Abinger Pit Dwelling Museum

The Abinger Mesolithic Pit Dwelling

The project - 2010-2011

Early in 2010 English Heritage approached The Surrey Archaeological Society.

They had been asked to assess the Abinger Pit Dwelling museum, owned by Cherry Clarke, as the passage of time had left the premises in a state of disrepair.

For those of you not familiar with the site it was discovered in 1948 and excavated in 1950 under the direction of L S B Leakey, who was staying in the area.

Owned by Major E Beddington-Behrens, living in Abinger Manor, it was regarded of importance and a museum was established, in the field, by the erection of an agricultural building over the site.

The excavation, published in 1951 by L S B Leakey, has been visited by interest groups since then.

As it is still visited it was decided we should take some action.

 

The first refurbishment was conducted in 1974 by the current owner, Mrs Clarke, assisted by family members and J Wymer, of lithics fame. The cabinets were relined with hessian and information boards developed, including the painting of a board, defining the animals of the time, by Cherry’s aunt.

 

Rose Hooker grasped the nettle and presented the idea of refurbishment to the Lithics Working Group. The group agreed to visit the site and assess what was required. We found the museum to have suffered from ingression by birds, and marauding cattle, which had disturbed the displays.

The cabinets had suffered from the damp environment, and the cattle. The wall boards had also succumbed to the damp environment and were stained and peeling. 

Prior to any work Alan Hall visited the site and took a series of excellent photos, a reference point for future work. These enabled us to plan the work with respect to the existing style and layout. At each stage we involved the owner, Cherry Clark, who naturally has a great sensitivity to the site due to her early involvement together with her family.


                                                                                                                             Much updating needed 

A three pronged approach was decided upon to spread the workload and allow us to tackle three main areas, repairing the cabinets and bird proofing the building, resetting the displays and re developing the wall boards.

Ken Waters and Robin Tanner, both skilled in carpentry, were ably assisted by Keith Winser. They visited the site to repair the frames and hinges of the cabinets. A second visit was made to linseed oil the frames, and clean the glass.  Keith and Ken also meshed the louvres and inserted corrugated foam into the gaps in the spaces in roof to prevent ingression by birds.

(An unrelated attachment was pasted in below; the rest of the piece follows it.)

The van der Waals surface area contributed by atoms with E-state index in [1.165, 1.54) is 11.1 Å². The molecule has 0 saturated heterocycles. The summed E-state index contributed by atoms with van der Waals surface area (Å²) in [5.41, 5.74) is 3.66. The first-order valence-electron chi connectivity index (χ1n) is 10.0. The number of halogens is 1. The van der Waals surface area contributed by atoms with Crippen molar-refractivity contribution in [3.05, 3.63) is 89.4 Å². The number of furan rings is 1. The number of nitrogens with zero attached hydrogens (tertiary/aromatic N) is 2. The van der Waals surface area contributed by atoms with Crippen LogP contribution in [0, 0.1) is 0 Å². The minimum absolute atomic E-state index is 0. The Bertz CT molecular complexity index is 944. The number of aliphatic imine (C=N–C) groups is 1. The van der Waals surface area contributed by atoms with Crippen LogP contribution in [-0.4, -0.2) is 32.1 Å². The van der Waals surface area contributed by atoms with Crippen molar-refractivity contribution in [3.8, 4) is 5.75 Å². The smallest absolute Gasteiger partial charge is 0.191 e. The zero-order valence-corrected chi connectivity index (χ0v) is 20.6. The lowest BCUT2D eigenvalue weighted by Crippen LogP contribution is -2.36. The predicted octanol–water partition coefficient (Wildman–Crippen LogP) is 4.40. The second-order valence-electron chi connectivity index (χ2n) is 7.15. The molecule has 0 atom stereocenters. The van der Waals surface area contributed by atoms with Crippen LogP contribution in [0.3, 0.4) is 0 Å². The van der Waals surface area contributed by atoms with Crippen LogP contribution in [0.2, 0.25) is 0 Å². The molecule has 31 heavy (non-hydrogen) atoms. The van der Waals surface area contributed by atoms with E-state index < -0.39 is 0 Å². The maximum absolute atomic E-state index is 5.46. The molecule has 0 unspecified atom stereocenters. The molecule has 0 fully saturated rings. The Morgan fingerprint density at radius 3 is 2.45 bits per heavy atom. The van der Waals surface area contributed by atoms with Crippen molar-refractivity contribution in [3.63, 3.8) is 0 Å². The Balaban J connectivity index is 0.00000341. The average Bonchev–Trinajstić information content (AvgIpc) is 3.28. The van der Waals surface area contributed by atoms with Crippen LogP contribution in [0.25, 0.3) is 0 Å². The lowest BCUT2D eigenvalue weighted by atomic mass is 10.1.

Inside the cabinets new hessian was sourced (isn’t eBay wonderful!) to re line the displays. Alan’s photos of the cabinet signage were used to produce new laminated signs.

The major task was to re develop the wall boards and retain the integrity of the 1974 refurbishment

It was decided to try to replace the boards with a modern Foamex type board which is lightweight and damp resistant. Budget being tight we researched the job and once again the internet supplied the solution. The group’s limited graphic skills were pooled to produce drafts for the printers. Using a montage of photos of the old boards, new pictures and script we produced eight   boards to overlay the originals.
Delivering the boards    Delivering the boards September 2011

Throughout the works we hope we have been sensitive to the original nature of the museum and liaised on a regular basis with Mrs Clark, seeking her approval.

 

The concept of a pit dwelling has moved on since the 1950’s and we have referenced this with a new board showing the current thinking on Mesolithic dwellings, together with information on the major players. I hope we have enabled the valuable site to be informative and attractive to future visitors.



                                                                                                                              Part of the refurbished display

It is important to mention that without the time and labour, generously given over 18 months, it would not have been possible to complete this task, and leave the Museum fit for future visitors.  Thanks go to Judie English, Rose Hooker, Ken Waters, Keith Winser, Robin Tanner, and Alan Hall for their contributions.

 

Should anyone wish to arrange a group visit please contact Cherry Clarke on 01306 730760 for an appointment.

 

Jenny Newell